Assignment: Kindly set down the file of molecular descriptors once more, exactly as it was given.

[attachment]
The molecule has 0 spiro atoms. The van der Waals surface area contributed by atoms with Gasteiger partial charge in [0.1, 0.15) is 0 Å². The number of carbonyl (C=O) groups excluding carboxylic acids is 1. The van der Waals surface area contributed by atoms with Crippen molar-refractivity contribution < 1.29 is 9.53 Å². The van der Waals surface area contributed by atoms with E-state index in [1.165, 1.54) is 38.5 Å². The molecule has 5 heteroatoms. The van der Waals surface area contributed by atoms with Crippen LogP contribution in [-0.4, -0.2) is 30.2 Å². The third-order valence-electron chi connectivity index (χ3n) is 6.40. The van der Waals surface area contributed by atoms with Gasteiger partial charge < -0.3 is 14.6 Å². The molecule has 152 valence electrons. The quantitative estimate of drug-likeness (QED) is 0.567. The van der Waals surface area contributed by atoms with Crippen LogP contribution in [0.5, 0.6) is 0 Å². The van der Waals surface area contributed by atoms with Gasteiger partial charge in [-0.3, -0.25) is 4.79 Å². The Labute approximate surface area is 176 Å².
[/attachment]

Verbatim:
The molecule has 0 spiro atoms. The van der Waals surface area contributed by atoms with Gasteiger partial charge in [0.1, 0.15) is 0 Å². The number of carbonyl (C=O) groups excluding carboxylic acids is 1. The van der Waals surface area contributed by atoms with Crippen molar-refractivity contribution < 1.29 is 9.53 Å². The van der Waals surface area contributed by atoms with E-state index in [1.165, 1.54) is 38.5 Å². The molecule has 5 heteroatoms. The van der Waals surface area contributed by atoms with Crippen LogP contribution in [-0.4, -0.2) is 30.2 Å². The third-order valence-electron chi connectivity index (χ3n) is 6.40. The van der Waals surface area contributed by atoms with Gasteiger partial charge < -0.3 is 14.6 Å². The molecule has 152 valence electrons. The quantitative estimate of drug-likeness (QED) is 0.567. The van der Waals surface area contributed by atoms with Crippen LogP contribution in [0.5, 0.6) is 0 Å². The van der Waals surface area contributed by atoms with Gasteiger partial charge in [-0.3, -0.25) is 4.79 Å². The Labute approximate surface area is 176 Å².